Connecting William Street: Draft plan emerges for 5 city-owned sites in downtown Ann Arbor
Ann Arbor DDA
Many hypothetical ideas have been floated over the past several months for the properties the city owns along the William Street corridor between Ashley and Division streets.
But the new Connecting William Street plan, recommending a focus on moderate- to high-density residential and office projects, marks the first unveiling of a specific set of site-level recommendations.
Amber Miller, the DDA's planning and research specialist, received a round of applause from DDA board members at the end of her half-hour presentation.
Miller said the plan is to take the draft recommendations out to the public for additional feedback through Dec. 20. The DDA's governing board is expected to vote on the recommendations on Jan. 2 and then those will be presented to the City Council at a Jan. 14 work session.
The five properties being studied include the Library Lot atop the city's new underground parking garage off Fifth Avenue, the Y Lot across the street at the corner of Fifth and William, the ground floor of the Fourth and William parking garage (the DDA thinks it could be retrofitted for office space), the smaller Palio Lot at Main and William, and the larger Kline Lot at Ashley and William.
Ann Arbor DDA
Images presented Wednesday show high-density projects with a focus on office space for the Y Lot and the Library Lot, with active ground-floor uses such as retail or restaurant.
A more moderate-density plan for the Palio Lot includes also includes a focus on office space with an active ground-floor use.
Further west on the Kline Lot, the DDA's draft plan recommends a focus on residential development with an active ground-floor use.
The plan encourages the City Council to dedicate a percentage of the land sale proceeds for each site into the city's affordable housing trust fund.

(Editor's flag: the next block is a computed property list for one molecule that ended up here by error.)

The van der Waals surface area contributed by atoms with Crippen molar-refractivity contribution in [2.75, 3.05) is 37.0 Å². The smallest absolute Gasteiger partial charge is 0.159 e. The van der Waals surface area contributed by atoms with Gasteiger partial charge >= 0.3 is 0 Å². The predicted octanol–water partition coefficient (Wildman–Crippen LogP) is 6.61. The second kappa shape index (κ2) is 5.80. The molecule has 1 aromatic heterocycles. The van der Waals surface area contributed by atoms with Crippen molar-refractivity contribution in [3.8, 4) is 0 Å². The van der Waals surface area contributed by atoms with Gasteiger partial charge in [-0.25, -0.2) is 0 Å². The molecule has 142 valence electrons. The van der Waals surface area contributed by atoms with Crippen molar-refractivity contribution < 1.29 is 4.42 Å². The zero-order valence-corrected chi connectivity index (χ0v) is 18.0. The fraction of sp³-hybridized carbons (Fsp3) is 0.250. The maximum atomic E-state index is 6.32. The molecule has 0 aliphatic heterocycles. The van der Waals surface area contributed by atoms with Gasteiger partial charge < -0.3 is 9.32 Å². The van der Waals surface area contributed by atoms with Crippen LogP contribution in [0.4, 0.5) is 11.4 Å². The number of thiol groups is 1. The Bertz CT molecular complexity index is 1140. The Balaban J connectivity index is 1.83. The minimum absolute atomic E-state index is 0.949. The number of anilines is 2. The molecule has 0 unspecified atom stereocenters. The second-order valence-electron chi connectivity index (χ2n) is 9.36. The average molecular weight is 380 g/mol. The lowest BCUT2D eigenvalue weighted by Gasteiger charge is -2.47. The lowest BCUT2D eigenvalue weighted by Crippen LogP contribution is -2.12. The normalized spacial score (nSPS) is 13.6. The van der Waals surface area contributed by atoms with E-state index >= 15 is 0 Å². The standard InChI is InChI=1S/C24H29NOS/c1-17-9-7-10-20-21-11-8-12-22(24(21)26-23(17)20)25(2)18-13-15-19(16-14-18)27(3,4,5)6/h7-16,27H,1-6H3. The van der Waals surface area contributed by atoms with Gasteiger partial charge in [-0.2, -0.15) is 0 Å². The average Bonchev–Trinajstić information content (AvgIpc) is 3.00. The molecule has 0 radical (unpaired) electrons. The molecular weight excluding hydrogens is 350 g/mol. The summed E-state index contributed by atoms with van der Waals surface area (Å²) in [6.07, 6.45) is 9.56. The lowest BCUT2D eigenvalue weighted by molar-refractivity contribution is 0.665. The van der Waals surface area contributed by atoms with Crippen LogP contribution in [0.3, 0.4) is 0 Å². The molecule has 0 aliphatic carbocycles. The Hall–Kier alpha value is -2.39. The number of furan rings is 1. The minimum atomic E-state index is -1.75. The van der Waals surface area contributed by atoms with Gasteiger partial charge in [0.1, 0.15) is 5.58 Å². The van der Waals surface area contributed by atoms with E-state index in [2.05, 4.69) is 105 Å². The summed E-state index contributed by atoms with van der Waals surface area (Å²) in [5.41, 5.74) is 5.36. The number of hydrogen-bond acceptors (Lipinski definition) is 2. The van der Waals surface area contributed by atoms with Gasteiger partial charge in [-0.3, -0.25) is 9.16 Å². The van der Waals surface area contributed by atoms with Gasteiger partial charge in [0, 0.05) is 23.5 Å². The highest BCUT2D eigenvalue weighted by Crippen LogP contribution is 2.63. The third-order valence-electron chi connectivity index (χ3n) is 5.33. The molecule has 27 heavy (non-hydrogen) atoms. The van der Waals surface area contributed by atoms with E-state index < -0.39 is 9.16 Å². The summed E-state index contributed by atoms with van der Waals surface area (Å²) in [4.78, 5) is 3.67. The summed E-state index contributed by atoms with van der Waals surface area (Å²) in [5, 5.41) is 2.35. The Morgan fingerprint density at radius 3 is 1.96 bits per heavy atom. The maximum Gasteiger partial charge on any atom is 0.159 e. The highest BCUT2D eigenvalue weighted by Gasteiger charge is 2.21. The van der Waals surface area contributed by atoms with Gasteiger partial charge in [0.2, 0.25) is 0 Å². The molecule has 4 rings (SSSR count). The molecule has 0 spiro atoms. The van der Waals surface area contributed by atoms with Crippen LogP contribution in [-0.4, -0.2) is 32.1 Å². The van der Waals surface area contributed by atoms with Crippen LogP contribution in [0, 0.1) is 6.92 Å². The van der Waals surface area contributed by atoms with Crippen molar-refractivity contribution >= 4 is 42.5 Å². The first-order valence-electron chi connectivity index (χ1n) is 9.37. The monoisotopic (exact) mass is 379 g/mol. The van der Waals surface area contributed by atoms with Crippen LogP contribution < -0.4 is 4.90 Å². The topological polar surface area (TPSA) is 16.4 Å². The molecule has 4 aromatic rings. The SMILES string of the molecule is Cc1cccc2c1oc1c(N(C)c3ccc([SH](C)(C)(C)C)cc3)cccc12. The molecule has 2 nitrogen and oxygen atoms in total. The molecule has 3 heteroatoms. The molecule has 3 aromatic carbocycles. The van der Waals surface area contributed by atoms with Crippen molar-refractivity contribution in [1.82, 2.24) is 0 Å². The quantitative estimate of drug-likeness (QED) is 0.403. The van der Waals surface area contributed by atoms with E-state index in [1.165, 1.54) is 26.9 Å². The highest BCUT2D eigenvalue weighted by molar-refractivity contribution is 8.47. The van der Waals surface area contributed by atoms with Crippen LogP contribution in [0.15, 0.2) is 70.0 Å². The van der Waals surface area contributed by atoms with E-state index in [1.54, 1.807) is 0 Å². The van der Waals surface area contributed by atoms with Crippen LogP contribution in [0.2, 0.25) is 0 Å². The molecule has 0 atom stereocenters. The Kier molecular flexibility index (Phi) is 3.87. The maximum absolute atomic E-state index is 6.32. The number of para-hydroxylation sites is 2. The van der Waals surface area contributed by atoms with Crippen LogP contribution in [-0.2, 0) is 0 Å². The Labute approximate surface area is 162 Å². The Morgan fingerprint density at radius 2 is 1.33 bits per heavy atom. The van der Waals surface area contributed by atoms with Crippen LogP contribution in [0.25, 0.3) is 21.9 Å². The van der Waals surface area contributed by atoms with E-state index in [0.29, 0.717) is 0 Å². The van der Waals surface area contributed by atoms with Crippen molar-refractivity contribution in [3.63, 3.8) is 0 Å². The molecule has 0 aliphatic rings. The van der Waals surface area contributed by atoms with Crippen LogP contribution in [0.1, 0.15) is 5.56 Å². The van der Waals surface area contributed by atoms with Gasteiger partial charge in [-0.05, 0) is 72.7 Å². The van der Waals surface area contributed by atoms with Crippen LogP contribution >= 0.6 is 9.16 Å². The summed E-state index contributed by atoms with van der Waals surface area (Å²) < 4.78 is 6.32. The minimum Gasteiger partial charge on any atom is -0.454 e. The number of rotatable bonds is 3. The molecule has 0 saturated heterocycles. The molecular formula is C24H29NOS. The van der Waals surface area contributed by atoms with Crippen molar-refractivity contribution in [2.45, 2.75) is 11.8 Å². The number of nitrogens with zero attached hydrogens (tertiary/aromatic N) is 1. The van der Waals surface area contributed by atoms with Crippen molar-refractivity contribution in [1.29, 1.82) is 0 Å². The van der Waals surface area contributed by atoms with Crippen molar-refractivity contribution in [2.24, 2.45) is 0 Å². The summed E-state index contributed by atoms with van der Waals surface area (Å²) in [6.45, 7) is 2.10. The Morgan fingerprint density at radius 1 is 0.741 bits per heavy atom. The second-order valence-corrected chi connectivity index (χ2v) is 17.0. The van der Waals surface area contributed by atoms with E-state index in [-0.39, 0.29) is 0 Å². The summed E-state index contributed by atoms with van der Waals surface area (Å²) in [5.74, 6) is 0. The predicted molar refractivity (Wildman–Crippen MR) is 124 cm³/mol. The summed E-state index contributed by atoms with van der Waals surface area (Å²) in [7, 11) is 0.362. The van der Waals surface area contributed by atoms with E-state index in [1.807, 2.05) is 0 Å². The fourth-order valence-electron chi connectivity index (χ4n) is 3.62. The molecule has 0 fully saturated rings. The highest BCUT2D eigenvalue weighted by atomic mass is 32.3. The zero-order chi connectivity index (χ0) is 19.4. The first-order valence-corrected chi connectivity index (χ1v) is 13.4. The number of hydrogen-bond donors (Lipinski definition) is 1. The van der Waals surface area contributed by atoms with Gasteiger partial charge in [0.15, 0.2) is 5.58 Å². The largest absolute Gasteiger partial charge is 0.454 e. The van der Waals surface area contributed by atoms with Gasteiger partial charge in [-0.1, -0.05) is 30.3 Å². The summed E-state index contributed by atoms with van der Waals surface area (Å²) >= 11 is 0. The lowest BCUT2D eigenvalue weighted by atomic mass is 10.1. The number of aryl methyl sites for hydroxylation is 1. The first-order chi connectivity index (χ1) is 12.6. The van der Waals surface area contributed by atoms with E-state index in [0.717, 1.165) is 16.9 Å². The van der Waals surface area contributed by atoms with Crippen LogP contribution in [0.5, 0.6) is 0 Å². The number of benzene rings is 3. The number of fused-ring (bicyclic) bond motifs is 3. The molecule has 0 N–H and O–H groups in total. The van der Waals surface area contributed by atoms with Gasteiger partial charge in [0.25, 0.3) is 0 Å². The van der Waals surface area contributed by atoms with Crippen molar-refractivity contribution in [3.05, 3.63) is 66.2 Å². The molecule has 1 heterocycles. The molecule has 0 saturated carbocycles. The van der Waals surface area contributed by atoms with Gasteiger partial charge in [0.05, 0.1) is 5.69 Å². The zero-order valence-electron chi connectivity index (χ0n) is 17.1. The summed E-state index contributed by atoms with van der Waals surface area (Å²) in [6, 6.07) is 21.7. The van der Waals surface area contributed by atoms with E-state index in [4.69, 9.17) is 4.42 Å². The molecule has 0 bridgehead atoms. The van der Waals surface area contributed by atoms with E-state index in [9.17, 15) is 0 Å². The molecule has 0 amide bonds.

The City Council in April 2011 authorized the DDA to take responsibility for facilitating the process for redeveloping the properties included in the Connecting William Street area. The DDA pulled together previous studies and existing plans in the process of doing its work with a land use economist.
"We weren't starting from scratch. This Connecting William Street is an add-on to what's already been done," said DDA board member Joan Lowenstein, who worked closely on the project.
Miller said the DDA tried to find alignment between the community's desires, project viability and the public benefits and costs of particular ideas.
She said the community feedback confirmed alignment with adopted plans, suggesting density belongs in the core and what people want to see is a vibrant and active sidewalk experience.
Mayor John Hieftje was among those applauding the plan unveiled Wednesday. He said he's looking forward to it coming to council for approval.
"It's obvious that there's been a lot of work done," he said. "There's been a whole lot of public input that's gone into the process. It seems pretty apparent that everybody's being consulted."
Hieftje said there's no rush on adopting the plan, but he said the city likely will move swiftly to sell the Y Lot since a $3.5 million balloon payment is due by next December.